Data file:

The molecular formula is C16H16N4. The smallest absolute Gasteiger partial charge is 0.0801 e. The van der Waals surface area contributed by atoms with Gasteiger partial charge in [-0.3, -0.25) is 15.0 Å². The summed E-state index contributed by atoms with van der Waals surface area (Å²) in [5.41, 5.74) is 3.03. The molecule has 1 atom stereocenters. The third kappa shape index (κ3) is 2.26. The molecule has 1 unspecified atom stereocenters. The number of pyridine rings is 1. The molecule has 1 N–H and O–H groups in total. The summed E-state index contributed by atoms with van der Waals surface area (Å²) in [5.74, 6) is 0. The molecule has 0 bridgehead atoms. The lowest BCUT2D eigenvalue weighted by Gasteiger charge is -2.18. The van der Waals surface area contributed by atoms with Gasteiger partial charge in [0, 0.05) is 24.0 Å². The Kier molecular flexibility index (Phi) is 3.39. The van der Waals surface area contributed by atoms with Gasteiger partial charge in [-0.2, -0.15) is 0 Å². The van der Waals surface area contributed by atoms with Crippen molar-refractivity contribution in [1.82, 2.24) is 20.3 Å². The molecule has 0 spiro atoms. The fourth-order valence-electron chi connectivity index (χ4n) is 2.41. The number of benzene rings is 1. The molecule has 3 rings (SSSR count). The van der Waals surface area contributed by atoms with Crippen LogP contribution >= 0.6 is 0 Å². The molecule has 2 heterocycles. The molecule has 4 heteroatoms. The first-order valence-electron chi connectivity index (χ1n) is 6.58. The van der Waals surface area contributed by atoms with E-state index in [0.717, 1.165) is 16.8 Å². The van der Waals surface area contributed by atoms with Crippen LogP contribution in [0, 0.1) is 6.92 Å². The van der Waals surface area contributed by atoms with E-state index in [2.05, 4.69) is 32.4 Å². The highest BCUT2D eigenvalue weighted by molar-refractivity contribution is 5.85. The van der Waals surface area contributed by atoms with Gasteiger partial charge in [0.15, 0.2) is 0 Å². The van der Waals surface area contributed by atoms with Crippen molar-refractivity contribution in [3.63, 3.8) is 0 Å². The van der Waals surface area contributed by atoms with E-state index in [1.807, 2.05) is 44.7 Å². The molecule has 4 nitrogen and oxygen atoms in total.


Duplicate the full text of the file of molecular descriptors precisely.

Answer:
The molecular formula is C16H16N4. The smallest absolute Gasteiger partial charge is 0.0801 e. The van der Waals surface area contributed by atoms with Gasteiger partial charge in [-0.3, -0.25) is 15.0 Å². The summed E-state index contributed by atoms with van der Waals surface area (Å²) in [5.41, 5.74) is 3.03. The molecule has 1 atom stereocenters. The third kappa shape index (κ3) is 2.26. The molecule has 1 unspecified atom stereocenters. The number of pyridine rings is 1. The molecule has 1 N–H and O–H groups in total. The summed E-state index contributed by atoms with van der Waals surface area (Å²) in [5.74, 6) is 0. The molecule has 0 bridgehead atoms. The lowest BCUT2D eigenvalue weighted by Gasteiger charge is -2.18. The van der Waals surface area contributed by atoms with Gasteiger partial charge in [0, 0.05) is 24.0 Å². The Kier molecular flexibility index (Phi) is 3.39. The van der Waals surface area contributed by atoms with Gasteiger partial charge in [-0.2, -0.15) is 0 Å². The van der Waals surface area contributed by atoms with Crippen molar-refractivity contribution in [1.82, 2.24) is 20.3 Å². The molecule has 0 spiro atoms. The fourth-order valence-electron chi connectivity index (χ4n) is 2.41. The number of benzene rings is 1. The molecule has 3 rings (SSSR count). The van der Waals surface area contributed by atoms with Crippen LogP contribution >= 0.6 is 0 Å². The molecule has 2 heterocycles. The molecule has 4 heteroatoms. The first-order valence-electron chi connectivity index (χ1n) is 6.58. The van der Waals surface area contributed by atoms with E-state index in [0.717, 1.165) is 16.8 Å². The van der Waals surface area contributed by atoms with Crippen LogP contribution in [0, 0.1) is 6.92 Å². The van der Waals surface area contributed by atoms with E-state index in [2.05, 4.69) is 32.4 Å². The highest BCUT2D eigenvalue weighted by molar-refractivity contribution is 5.85. The van der Waals surface area contributed by atoms with Gasteiger partial charge in [0.15, 0.2) is 0 Å². The van der Waals surface area contributed by atoms with Crippen molar-refractivity contribution in [3.63, 3.8) is 0 Å². The van der Waals surface area contributed by atoms with E-state index in [1.807, 2.05) is 44.7 Å². The molecule has 4 nitrogen and oxygen atoms in total.